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Electrical Category: Fuses

Problem: 

Fuse is blown or otherwise bad and in need of replacement.

Tools / Materials (See Below for Applicability):

  • Fuse puller (that is nonconductive)

Solution:

 

So, you have determined that either your plug fuse or cartridge fuse is blown and otherwise bad; if you need help determining the condition of your fuse, see the section on how to identify a blown fuse or otherwise bad fuse.  You'll need to replace the blown/bad fuse.

Caution: When dealing with any device that requires electrical power, make sure you take precautions before you work on it, including disconnecting the power; in this light, before disconnecting any fuse, make sure you turn off the main power, and have a flashlight in your hands to carefully navigate around.

Removing and Replacing a Plug Fuse

Removing a blown plug fuse is easy to do.  Unscrew a plug fuse counterclockwise from the fuse box (with one hand to do the actual unscrewing and the other hand on yourself for the time being to avoid a ground contact as a precaution).  Once unscrewed, throw this unscrewed, blown plug fuse into the trash.  Screw in this now available socket of the fuse box a replacement plug fuse of the same amperage rating as that of the old one, screwing it in clockwise.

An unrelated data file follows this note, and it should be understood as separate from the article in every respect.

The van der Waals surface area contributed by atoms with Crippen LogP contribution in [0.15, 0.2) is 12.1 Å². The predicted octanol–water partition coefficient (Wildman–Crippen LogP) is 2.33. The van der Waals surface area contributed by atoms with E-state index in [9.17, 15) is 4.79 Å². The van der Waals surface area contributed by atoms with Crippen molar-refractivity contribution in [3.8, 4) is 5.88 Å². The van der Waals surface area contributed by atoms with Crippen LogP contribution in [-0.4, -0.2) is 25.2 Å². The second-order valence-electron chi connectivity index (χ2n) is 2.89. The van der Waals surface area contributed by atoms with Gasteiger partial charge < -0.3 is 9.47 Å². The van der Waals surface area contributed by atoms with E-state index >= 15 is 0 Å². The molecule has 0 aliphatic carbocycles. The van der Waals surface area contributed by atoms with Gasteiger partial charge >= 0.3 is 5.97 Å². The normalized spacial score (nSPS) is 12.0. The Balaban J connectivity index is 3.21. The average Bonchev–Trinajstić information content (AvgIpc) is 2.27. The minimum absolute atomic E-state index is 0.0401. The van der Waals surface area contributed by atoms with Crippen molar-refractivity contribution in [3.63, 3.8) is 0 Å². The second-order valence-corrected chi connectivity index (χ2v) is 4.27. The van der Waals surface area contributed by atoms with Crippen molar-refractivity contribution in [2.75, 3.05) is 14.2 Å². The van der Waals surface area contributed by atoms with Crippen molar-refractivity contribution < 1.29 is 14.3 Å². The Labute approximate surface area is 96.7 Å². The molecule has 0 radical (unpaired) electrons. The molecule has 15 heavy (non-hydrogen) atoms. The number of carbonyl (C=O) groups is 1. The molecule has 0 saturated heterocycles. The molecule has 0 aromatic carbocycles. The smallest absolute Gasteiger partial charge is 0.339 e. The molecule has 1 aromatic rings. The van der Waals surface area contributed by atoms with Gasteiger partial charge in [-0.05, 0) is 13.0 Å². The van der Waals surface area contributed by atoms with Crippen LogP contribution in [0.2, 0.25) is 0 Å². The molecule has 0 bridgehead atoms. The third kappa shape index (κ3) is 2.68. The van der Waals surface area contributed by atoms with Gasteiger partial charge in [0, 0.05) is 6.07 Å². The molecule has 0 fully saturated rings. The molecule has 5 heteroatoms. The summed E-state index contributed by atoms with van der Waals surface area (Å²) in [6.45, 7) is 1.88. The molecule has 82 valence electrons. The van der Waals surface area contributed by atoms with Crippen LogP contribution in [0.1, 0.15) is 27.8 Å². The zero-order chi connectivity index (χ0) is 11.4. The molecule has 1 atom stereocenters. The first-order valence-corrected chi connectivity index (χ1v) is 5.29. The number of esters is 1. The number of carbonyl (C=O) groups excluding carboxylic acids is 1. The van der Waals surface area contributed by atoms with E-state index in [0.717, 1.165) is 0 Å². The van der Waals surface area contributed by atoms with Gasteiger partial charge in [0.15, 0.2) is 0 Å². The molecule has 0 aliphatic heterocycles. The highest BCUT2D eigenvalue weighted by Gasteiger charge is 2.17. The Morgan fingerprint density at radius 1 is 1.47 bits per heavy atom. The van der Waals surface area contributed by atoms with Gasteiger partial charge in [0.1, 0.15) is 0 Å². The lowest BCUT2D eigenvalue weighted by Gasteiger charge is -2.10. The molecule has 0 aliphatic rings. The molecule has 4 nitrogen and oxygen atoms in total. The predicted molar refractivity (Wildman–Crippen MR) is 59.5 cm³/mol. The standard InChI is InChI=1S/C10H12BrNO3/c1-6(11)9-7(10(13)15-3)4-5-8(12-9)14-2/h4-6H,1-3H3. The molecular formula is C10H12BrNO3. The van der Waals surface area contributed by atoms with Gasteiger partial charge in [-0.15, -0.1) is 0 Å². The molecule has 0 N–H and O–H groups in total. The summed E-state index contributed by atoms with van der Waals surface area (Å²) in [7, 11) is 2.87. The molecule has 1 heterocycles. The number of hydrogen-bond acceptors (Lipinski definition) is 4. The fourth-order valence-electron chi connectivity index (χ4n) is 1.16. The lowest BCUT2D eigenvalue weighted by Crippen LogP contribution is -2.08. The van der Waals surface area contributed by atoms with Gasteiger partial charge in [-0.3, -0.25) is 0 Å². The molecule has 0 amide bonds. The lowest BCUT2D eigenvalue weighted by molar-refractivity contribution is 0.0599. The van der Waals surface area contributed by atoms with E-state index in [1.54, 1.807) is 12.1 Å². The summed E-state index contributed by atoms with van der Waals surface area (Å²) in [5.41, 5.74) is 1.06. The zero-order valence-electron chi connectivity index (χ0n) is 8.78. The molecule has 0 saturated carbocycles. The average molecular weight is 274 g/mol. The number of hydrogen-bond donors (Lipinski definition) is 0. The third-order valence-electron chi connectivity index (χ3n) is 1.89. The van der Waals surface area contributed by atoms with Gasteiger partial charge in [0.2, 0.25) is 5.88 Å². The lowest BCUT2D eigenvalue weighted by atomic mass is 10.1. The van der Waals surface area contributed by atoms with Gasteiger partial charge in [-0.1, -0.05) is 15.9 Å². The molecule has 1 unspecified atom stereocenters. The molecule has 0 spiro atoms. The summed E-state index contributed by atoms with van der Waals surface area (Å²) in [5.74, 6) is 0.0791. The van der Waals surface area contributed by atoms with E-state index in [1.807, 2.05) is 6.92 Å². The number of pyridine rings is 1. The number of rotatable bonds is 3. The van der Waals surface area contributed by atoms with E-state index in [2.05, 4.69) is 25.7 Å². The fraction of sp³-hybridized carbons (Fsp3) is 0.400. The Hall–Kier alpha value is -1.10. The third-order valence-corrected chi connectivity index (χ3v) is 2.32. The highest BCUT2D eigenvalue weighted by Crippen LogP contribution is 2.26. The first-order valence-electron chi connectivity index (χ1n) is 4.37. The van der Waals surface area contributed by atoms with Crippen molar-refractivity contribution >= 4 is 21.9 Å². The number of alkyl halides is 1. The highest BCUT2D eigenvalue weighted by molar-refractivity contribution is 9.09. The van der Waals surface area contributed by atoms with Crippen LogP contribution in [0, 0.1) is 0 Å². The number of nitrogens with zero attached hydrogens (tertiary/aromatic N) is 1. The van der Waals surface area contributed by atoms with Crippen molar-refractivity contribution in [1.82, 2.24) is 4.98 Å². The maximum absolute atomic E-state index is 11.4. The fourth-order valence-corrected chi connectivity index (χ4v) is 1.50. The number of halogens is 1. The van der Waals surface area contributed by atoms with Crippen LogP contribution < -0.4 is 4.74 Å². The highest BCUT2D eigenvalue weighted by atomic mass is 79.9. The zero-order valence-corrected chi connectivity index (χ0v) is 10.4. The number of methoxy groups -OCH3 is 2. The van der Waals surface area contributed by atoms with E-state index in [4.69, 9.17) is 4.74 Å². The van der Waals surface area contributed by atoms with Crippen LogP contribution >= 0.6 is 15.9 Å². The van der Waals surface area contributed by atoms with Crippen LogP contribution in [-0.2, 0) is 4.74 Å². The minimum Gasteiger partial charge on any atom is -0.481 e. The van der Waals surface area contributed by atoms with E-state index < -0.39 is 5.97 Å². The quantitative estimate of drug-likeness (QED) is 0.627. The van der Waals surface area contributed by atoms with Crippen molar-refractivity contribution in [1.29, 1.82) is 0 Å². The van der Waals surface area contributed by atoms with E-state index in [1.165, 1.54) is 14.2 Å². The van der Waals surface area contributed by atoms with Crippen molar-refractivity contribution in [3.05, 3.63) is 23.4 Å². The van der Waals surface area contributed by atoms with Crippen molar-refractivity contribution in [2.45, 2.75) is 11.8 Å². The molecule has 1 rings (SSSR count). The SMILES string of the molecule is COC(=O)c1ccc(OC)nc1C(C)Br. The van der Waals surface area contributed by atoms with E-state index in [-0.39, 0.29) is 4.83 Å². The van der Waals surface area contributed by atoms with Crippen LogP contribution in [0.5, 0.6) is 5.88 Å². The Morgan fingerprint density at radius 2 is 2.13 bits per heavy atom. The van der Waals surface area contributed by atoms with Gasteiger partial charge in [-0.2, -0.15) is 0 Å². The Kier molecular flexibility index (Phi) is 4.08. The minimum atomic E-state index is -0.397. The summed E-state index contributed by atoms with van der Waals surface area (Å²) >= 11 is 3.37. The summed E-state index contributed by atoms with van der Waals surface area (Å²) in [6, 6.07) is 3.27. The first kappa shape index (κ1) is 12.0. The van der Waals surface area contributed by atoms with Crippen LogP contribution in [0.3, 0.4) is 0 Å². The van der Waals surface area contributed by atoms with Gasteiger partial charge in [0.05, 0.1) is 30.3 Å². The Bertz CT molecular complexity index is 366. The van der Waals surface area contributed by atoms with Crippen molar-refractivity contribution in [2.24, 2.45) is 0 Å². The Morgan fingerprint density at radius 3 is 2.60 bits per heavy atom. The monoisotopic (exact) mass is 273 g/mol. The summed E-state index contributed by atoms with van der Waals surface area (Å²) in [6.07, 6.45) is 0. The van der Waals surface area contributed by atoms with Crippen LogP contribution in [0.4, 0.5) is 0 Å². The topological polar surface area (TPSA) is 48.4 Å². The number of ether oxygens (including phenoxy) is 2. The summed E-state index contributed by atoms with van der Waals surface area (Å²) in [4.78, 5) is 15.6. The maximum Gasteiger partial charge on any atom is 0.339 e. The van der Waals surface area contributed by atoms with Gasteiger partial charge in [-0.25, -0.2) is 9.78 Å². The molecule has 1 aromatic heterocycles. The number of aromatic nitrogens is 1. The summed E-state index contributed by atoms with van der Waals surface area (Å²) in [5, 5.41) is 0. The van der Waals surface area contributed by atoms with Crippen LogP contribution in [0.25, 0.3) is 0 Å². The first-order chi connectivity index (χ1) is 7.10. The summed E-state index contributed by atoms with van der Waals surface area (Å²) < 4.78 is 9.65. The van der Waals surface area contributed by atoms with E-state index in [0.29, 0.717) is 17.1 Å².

Removing and Replacing a Cartridge Fuse

Removing a blown cartridge fuse is also easy to do.  For safety purposes, use a fuse puller that is nonconductive to pull out the cartridge fuse from the spring clips of the fuse box. Once removed, throw this blown cartridge fuse into the trash.  In its place, install a replacement cartridge fuse of the same amperage rating as that of the old one by engaging this replacement cartridge fuse with the spring clips of the fuse box, making sure the replacement cartridge fuse is secured to the spring clips.

These are generally the ways of replacing a plug fuse and cartridge fuse.

Ed the Handyman

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Your Handyman Zone Team

 

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